Knowing the pest
Identification of pests and knowledge of their life cycles are crucial to proper management. Potential pests should be documented and actual pests carefully identified in order to clearly focus IPM strategies. Field staff needs the opportunity for training in pest identification and the time to conduct regular assessments.
Determining tolerance thresholds
Tolerance thresholds must be established. They may vary by pest, specific location or type of land use. Weed threshold levels, for example, will be different for rural utility rights-of-way, urban turf and landscapes, and golf course greens, road shoulders and around structures. Insect or plant disease tolerances will likewise be different depending on uses and/or specific locations such as office versus cafeteria, etc.
Three distinct levels may be identified as subsets of threshold determination. The initial Injury threshold is the level at which some injury begins to occur or is noticeable. The action threshold is the level at which action must be taken to prevent a pest population at a specific site from reaching the aesthetic, functional or economic damage threshold, the level where unacceptable damage begins to occur. In most environments certain levels of pest presence or injury can be accepted. IPM practitioners keep careful track of pests after the injury threshold is crossed so the pests do not get to the point where they can cause enough damage to impact the purpose of the landscape or facility being maintained. When the predetermined action threshold is crossed, interventions are implemented so as to avoid reaching the damage threshold.
There are situations where the threshold level for pests must be set near or at zero. Laws and regulations set the population threshold level at zero for Class A noxious weed species due to potential for economic injury, public health or environmental impact. Road shoulders immediately adjacent to the pavement are areas where weed tolerance is low due to public safety requirements and potential for significant economic losses should the paved roadway surface be compromised. Safety and infrastructure protection also factor into the determination of very low or zero thresholds for weeds in areas such as electrical substations and propane tank storage yards or fuel loads around structures in Regional parks or unincorporated lands within urban limits.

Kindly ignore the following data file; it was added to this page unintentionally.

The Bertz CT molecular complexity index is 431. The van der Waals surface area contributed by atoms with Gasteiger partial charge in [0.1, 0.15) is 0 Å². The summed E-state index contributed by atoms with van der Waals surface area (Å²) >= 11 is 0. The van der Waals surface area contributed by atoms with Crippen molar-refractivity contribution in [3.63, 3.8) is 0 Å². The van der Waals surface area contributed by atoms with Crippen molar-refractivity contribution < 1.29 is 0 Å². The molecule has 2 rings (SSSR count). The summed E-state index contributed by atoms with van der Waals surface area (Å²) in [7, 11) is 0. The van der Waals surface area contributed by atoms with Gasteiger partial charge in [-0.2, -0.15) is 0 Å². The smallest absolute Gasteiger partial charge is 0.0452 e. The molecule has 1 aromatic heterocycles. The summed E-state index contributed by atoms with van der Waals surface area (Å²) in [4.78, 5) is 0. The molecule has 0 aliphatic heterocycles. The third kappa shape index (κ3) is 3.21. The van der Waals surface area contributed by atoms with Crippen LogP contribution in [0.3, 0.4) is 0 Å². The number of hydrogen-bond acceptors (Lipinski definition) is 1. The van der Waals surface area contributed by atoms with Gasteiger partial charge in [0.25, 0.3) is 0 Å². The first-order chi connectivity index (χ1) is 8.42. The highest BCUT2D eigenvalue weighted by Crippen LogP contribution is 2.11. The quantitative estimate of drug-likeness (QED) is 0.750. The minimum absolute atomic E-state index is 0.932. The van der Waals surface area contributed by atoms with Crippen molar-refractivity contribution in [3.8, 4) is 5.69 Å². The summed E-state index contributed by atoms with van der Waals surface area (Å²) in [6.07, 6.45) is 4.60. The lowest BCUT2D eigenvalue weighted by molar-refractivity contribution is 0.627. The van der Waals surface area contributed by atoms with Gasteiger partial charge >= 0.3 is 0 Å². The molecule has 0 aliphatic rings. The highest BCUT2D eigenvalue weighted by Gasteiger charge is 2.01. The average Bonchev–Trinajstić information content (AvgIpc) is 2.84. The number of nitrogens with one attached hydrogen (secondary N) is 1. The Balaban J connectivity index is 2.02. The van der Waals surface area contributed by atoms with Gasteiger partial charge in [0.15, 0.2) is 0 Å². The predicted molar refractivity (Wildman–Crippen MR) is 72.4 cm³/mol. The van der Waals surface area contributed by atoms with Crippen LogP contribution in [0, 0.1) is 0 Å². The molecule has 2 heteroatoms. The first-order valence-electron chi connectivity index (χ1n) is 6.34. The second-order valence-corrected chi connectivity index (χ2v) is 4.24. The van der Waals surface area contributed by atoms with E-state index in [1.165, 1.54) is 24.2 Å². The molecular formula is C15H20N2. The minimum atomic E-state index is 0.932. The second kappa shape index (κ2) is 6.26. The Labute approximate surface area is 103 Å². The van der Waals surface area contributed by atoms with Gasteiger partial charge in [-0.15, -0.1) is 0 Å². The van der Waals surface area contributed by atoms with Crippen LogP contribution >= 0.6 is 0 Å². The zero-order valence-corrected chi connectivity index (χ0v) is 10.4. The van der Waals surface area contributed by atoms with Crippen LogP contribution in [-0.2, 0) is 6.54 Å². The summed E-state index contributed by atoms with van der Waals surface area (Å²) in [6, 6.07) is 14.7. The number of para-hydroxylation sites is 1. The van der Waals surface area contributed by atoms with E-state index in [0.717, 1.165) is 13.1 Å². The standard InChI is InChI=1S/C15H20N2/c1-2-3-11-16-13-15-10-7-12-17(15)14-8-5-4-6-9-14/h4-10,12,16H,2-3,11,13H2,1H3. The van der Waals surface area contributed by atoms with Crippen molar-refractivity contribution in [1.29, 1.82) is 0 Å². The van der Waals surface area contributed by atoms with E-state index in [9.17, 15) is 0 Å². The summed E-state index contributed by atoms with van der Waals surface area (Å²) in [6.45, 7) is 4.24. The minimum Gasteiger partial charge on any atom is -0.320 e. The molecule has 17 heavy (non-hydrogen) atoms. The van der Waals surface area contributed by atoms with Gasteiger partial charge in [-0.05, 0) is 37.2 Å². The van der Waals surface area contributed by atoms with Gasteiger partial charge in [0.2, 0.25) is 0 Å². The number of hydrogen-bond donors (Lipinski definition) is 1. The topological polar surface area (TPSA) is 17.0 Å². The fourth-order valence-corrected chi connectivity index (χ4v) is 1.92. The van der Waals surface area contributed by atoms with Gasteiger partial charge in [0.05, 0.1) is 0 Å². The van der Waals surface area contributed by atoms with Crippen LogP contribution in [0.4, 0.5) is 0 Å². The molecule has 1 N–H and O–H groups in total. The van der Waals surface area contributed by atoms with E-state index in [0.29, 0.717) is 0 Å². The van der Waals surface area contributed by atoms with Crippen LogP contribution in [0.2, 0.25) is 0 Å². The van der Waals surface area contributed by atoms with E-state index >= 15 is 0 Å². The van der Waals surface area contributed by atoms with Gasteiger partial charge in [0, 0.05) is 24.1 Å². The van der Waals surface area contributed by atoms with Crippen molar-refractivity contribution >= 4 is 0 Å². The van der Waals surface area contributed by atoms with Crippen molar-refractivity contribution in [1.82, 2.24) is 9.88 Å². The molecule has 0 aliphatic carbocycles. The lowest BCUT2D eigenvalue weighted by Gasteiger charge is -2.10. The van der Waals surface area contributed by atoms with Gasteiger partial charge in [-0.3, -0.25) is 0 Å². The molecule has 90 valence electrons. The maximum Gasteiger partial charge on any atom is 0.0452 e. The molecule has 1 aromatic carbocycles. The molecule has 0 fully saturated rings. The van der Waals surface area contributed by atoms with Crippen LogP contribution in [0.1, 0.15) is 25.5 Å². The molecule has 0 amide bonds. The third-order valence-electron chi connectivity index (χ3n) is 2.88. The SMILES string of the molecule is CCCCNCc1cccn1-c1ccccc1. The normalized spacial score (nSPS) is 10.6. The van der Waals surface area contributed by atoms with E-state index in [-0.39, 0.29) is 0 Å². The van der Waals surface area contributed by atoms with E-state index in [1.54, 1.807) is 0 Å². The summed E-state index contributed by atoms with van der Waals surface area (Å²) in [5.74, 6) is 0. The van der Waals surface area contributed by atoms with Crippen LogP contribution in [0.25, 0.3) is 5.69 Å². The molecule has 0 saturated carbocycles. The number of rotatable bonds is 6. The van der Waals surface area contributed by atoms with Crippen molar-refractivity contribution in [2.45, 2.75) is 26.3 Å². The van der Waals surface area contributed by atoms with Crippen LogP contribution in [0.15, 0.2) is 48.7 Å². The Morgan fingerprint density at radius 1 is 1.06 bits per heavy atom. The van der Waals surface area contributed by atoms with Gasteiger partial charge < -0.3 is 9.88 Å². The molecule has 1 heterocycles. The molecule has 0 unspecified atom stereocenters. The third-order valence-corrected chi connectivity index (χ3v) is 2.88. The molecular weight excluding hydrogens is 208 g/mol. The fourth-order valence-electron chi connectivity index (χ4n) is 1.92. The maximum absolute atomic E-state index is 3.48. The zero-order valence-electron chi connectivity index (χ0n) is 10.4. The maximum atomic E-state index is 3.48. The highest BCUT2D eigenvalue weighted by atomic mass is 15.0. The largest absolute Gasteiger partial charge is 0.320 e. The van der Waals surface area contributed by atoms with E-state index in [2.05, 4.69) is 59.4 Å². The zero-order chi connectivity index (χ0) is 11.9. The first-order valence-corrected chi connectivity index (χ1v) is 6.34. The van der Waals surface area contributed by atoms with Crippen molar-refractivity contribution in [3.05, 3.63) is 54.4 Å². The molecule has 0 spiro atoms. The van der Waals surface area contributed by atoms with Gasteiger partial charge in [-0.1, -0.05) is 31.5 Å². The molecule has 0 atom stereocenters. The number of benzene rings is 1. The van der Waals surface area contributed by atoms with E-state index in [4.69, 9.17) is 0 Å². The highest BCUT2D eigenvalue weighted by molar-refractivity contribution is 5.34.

Monitoring for pests
Regular monitoring to assess pest level, extent, locations and stage in life cycle is important. Assessment relative to established tolerances is necessary. Field staff needs the opportunity for training in pest monitoring techniques and the time to allow for appropriate monitoring.
Developing the IPM plan
The following elements should be considered when selecting appropriate strategies:
- Preservation of natural systems and long-term health of the area
- Damage to the general environment
- Disruption of the natural controls, which are present
- Hazards to human health
- Toxicity to aquatic life
- Mobility and persistence in the environment
- Impact to non-target organisms
- Timing relative to vulnerable periods in the pest's life cycle with the least impact on natural enemies
- Ability to produce long-term reduction in the pest
- Ability to be carried out effectively
- Cost effectiveness in short and long term; incorporating strategies as an integral part of budget planning, capital improvement projects, contract provisions, lease negotiations etc.
- Ability to be measured and evaluated
Implementing the IPM plan and selected strategies
Well-trained field staff should fully implement the strategies selected and record the steps followed and management methods used.
Monitoring and evaluation
Effectiveness of the IPM method(s) employed should be measured, records kept and an evaluation process conducted in order to regularly assess how well it is working to bring about the desired result(s). Field staff needs time allocated for appropriate monitoring and record keeping, as well as opportunities for training and discussion in evaluation processes. Record keeping does not have to be elaborate or time-consuming; it can be as simple as keeping a field notebook or logbook or electronically entered into a central database to aid later evaluation.
Learning, revision and process improvement